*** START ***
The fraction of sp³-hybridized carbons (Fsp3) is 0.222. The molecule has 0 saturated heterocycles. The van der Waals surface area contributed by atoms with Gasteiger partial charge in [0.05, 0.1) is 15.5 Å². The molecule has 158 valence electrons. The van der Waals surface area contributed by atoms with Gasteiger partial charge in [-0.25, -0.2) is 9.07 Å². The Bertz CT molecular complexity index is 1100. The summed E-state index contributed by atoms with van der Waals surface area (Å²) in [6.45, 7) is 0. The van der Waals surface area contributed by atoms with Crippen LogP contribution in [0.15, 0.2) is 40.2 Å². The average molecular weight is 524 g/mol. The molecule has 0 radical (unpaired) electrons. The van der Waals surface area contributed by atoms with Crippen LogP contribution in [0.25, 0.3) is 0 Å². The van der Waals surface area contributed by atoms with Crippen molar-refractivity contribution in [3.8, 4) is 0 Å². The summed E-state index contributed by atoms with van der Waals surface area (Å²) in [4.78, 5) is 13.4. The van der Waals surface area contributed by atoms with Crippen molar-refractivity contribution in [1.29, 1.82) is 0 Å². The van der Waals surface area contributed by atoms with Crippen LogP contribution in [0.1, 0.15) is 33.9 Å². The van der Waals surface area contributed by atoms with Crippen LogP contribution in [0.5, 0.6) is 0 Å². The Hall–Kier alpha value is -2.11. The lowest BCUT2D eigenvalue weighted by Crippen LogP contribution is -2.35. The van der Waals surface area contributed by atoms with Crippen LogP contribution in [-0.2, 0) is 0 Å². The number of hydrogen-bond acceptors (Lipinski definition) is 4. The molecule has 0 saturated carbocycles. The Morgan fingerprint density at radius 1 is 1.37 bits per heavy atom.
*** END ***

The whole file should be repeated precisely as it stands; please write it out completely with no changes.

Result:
The fraction of sp³-hybridized carbons (Fsp3) is 0.222. The molecule has 0 saturated heterocycles. The van der Waals surface area contributed by atoms with Gasteiger partial charge in [0.05, 0.1) is 15.5 Å². The molecule has 158 valence electrons. The van der Waals surface area contributed by atoms with Gasteiger partial charge in [-0.25, -0.2) is 9.07 Å². The Bertz CT molecular complexity index is 1100. The summed E-state index contributed by atoms with van der Waals surface area (Å²) in [6.45, 7) is 0. The van der Waals surface area contributed by atoms with Crippen LogP contribution in [0.15, 0.2) is 40.2 Å². The average molecular weight is 524 g/mol. The molecule has 0 radical (unpaired) electrons. The van der Waals surface area contributed by atoms with Crippen LogP contribution in [0.25, 0.3) is 0 Å². The van der Waals surface area contributed by atoms with Crippen molar-refractivity contribution in [3.8, 4) is 0 Å². The summed E-state index contributed by atoms with van der Waals surface area (Å²) in [4.78, 5) is 13.4. The van der Waals surface area contributed by atoms with Crippen molar-refractivity contribution in [1.29, 1.82) is 0 Å². The van der Waals surface area contributed by atoms with Crippen LogP contribution in [0.1, 0.15) is 33.9 Å². The van der Waals surface area contributed by atoms with Crippen LogP contribution in [0.5, 0.6) is 0 Å². The Hall–Kier alpha value is -2.11. The lowest BCUT2D eigenvalue weighted by Crippen LogP contribution is -2.35. The van der Waals surface area contributed by atoms with Crippen LogP contribution in [-0.2, 0) is 0 Å². The number of hydrogen-bond acceptors (Lipinski definition) is 4. The molecule has 0 saturated carbocycles. The Morgan fingerprint density at radius 1 is 1.37 bits per heavy atom.